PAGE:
Washington students take state and federal tests regularly to assess their learning growth as well as the progress of the educational system as a whole. State tests include the following:
- Smarter Balanced Assessments (SBA): English language arts (ELA) and math tests in grades 3–8 and 10 are required for federal and state accountability. The high school ELA and math assessments can also be used to meet a student's graduation pathway requirement.
- Washington Comprehensive Assessment of Science (WCAS): Science tests for grades 5, 8, and 11 are required for federal and state accountability.
- Washington - Access to Instruction and Measurement (WA-AIM): ELA, math, and science alternate assessments in grades 3–11 for students with significant cognitive disabilities documented in their Individualized Education Program (IEP) are required for federal and state accountability. The high school ELA and math assessments can be used to meet a student's graduation pathway requirement.
- Washington Kindergarten Inventory of Skills (WaKIDS): This program helps bring families, teachers, and early learning providers together to support each kindergarten student's learning and transition into public schools.
- WIDA Screener: Test that is used to determine the initial eligibility for English language development services for multilingual learners in grades K–12.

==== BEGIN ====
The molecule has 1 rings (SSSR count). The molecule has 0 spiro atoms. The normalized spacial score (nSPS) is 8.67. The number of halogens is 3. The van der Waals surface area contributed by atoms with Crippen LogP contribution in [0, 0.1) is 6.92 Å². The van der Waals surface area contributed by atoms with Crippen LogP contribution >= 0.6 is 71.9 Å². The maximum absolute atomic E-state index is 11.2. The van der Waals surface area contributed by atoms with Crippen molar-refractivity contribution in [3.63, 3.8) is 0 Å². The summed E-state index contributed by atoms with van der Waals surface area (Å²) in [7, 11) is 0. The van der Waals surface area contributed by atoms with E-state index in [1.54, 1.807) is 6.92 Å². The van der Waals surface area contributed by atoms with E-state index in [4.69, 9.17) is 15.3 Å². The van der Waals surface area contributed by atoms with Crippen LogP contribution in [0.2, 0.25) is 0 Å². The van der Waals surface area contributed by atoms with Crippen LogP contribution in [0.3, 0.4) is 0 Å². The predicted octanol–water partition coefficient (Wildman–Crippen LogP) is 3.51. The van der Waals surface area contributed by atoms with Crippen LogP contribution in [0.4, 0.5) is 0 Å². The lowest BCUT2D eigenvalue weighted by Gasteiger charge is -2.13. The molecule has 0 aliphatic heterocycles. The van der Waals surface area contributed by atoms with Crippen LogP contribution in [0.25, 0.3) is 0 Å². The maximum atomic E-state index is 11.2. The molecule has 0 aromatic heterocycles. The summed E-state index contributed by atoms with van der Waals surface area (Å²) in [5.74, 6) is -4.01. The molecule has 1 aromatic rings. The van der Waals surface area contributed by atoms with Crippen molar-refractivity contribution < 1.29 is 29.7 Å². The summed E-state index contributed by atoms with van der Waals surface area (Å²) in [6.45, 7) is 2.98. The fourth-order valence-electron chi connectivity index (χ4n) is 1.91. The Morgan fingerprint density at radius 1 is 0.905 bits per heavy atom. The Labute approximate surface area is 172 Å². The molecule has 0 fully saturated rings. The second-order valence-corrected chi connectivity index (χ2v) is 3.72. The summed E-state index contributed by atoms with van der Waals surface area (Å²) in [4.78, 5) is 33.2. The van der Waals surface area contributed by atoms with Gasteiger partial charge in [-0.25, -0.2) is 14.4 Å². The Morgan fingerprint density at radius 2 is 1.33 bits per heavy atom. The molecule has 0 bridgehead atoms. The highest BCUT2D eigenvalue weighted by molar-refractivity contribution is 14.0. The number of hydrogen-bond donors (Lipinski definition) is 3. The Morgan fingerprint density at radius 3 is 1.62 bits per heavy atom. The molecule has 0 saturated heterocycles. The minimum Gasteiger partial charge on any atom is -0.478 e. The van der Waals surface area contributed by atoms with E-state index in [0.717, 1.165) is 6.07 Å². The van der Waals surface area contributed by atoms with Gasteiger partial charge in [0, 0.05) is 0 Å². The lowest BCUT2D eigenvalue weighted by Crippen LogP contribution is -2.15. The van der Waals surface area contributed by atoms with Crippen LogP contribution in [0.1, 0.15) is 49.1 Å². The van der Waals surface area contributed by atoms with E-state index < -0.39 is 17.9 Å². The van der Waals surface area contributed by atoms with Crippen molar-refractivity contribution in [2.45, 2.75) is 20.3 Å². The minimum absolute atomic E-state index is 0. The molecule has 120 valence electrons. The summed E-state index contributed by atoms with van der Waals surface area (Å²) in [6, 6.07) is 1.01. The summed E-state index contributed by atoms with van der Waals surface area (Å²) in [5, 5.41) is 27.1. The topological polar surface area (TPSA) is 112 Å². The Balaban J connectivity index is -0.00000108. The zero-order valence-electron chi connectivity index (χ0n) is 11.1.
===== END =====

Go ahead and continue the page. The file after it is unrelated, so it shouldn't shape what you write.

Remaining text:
- Annual WIDA ACCESS Assessments: Tests given to all students in grades K–12 who qualify for English language development services to determine which students remain eligible to continue receiving English language development services.
- WIDA Alternate ACCESS: Test given to students in grades K–12 with significant cognitive disabilities who qualify for English language development services to determine which students remain eligible to continue receiving English language development services.
- OSPI-Developed Assessments: Washington state developed classroom-based assessments for the Arts, Educational Technology, Health and Physical Education, and Social Studies based on the state's learning standards to help guide day-to-day instruction. State curriculum specialists create tasks and questions that model good assessments and provide them to local school districts.
The Smarter Balanced Assessment, Washington Comprehensive Assessment of Science, and WIDA tests may be taken with or without accessibility features. If a student's IEP documents the need for an accommodation that is not addressed within the guidelines, the student's IEP team may have their District Assessment Coordinator submit a Non-Standard Accommodation Request.
The state testing timeline shows the history of Washington’s assessments based on state academic achievement standards.
Assessment Development Committee Distribution Maps
The following maps show the distribution of Washington educators who participated in development of the Smarter Balanced assessments and the Washington Comprehensive Assessment of Science (WCAS).